TORONTO (Reuters) - The Canadian dollar dipped against a broadly stronger greenback on Friday, reversing from an earlier one-week high, after the release of domestic jobs data that was not firm enough to raise bets for another Bank of Canada interest rate hike next month.
The Canadian economy added 11,200 jobs in October on higher full-time hiring, and the unemployment rate fell to 5.8 percent, although wage growth was sluggish, Statistics Canada data indicated.
Separate data showed that Canada’s trade deficit in September shrank to C$416 million as imports fell at a faster pace than exports.
“We are still in an environment where the path is toward higher rates,” said Andrew Kelvin, senior rates strategist at TD Securities. “But nothing here suggests the Bank of Canada is behind the curve.”
Last week, the central bank raised its key interest rate by 25 bps to a level of 1.75 percent, its fifth hike since July 2017. Chances of another hike in December edged lower to 28 percent from 30 percent before the data, the overnight index swaps market indicated. BOCWATCH
At 3:19 p.m. (1919 GMT), the Canadian dollar CAD=D4 was trading 0.1 percent lower at 1.3102 to the greenback, or 76.32 U.S. cents. The currency, which was unchanged for the week, touched its strongest intraday since Oct. 25 at 1.3050, before the data.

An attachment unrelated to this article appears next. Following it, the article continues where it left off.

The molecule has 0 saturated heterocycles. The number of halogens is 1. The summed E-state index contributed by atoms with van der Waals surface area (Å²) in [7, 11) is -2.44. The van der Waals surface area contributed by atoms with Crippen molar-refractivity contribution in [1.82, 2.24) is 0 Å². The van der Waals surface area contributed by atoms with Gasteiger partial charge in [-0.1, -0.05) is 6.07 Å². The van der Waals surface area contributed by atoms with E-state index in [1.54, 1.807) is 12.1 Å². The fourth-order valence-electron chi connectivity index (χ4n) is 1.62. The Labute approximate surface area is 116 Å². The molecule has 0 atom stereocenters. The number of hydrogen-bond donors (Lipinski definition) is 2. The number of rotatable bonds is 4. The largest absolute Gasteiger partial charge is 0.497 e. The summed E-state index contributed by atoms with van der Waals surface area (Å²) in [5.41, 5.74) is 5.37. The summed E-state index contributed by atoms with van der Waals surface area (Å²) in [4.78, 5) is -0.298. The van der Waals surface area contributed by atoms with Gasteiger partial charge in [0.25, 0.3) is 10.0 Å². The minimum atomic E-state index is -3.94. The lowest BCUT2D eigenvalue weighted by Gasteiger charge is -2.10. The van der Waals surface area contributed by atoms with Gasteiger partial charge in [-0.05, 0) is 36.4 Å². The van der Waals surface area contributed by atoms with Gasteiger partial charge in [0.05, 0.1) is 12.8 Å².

The loonie’s modest decline on Friday came as a stronger-than-expected U.S. jobs gain helped boost the greenback .DXY.
“The big dollar began to exert its dominance,” said Michael Goshko, a corporate risk manager at Western Union Business Solutions. “You are also seeing a continuation of the soft commodities story.”
Oil fell as investors worried about oversupply when the United States said it will temporarily spare eight jurisdictions from Iran-related sanctions. U.S. crude oil futures CLc1 settled 0.9 percent lower at $63.14 a barrel.
U.S. stocks retreated for the first time in four days after White House economic adviser Larry Kudlow deflated optimism over U.S.-China trade talks.
Canada is a major exporter of commodities, including oil, so its economy could be hurt if the trade dispute between the United States and China hurts the outlook for global growth.
Canadian government bond prices were lower across a steeper yield curve in sympathy with U.S. Treasuries. The two-year CA2YT=RR fell 2 Canadian cents to yield 2.35 percent and the 10-year CA10YT=RR declined 33 Canadian cents to yield 2.534 percent.
Reporting by Fergal Smith; Editing by Susan Thomas and Chizu Nomiyama